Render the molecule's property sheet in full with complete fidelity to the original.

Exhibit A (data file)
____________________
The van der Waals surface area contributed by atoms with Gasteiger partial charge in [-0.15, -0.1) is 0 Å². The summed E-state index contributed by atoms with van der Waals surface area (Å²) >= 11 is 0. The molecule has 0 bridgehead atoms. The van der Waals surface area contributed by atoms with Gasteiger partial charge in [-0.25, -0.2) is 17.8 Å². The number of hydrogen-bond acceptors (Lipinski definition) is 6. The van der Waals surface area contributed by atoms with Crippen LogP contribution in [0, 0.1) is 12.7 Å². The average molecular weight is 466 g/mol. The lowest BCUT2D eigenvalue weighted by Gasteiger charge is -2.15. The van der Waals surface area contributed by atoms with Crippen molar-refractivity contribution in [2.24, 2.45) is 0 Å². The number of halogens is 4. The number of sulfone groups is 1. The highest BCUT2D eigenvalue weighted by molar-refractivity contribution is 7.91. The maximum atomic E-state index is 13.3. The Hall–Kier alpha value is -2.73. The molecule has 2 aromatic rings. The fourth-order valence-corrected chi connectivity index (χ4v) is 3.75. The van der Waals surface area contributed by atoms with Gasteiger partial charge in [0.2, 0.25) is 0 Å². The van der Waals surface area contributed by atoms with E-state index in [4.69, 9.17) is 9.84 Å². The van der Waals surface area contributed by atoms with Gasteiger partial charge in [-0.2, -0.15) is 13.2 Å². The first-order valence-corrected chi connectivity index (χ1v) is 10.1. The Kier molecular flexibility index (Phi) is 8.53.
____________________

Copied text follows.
The van der Waals surface area contributed by atoms with Gasteiger partial charge in [-0.15, -0.1) is 0 Å². The summed E-state index contributed by atoms with van der Waals surface area (Å²) >= 11 is 0. The molecule has 0 bridgehead atoms. The van der Waals surface area contributed by atoms with Gasteiger partial charge in [-0.25, -0.2) is 17.8 Å². The number of hydrogen-bond acceptors (Lipinski definition) is 6. The van der Waals surface area contributed by atoms with Crippen LogP contribution in [0, 0.1) is 12.7 Å². The average molecular weight is 466 g/mol. The lowest BCUT2D eigenvalue weighted by Gasteiger charge is -2.15. The van der Waals surface area contributed by atoms with Crippen molar-refractivity contribution in [2.24, 2.45) is 0 Å². The number of halogens is 4. The number of sulfone groups is 1. The highest BCUT2D eigenvalue weighted by molar-refractivity contribution is 7.91. The maximum atomic E-state index is 13.3. The Hall–Kier alpha value is -2.73. The molecule has 2 aromatic rings. The fourth-order valence-corrected chi connectivity index (χ4v) is 3.75. The van der Waals surface area contributed by atoms with Gasteiger partial charge in [0.2, 0.25) is 0 Å². The van der Waals surface area contributed by atoms with E-state index in [4.69, 9.17) is 9.84 Å². The van der Waals surface area contributed by atoms with Gasteiger partial charge in [-0.2, -0.15) is 13.2 Å². The first-order valence-corrected chi connectivity index (χ1v) is 10.1. The Kier molecular flexibility index (Phi) is 8.53.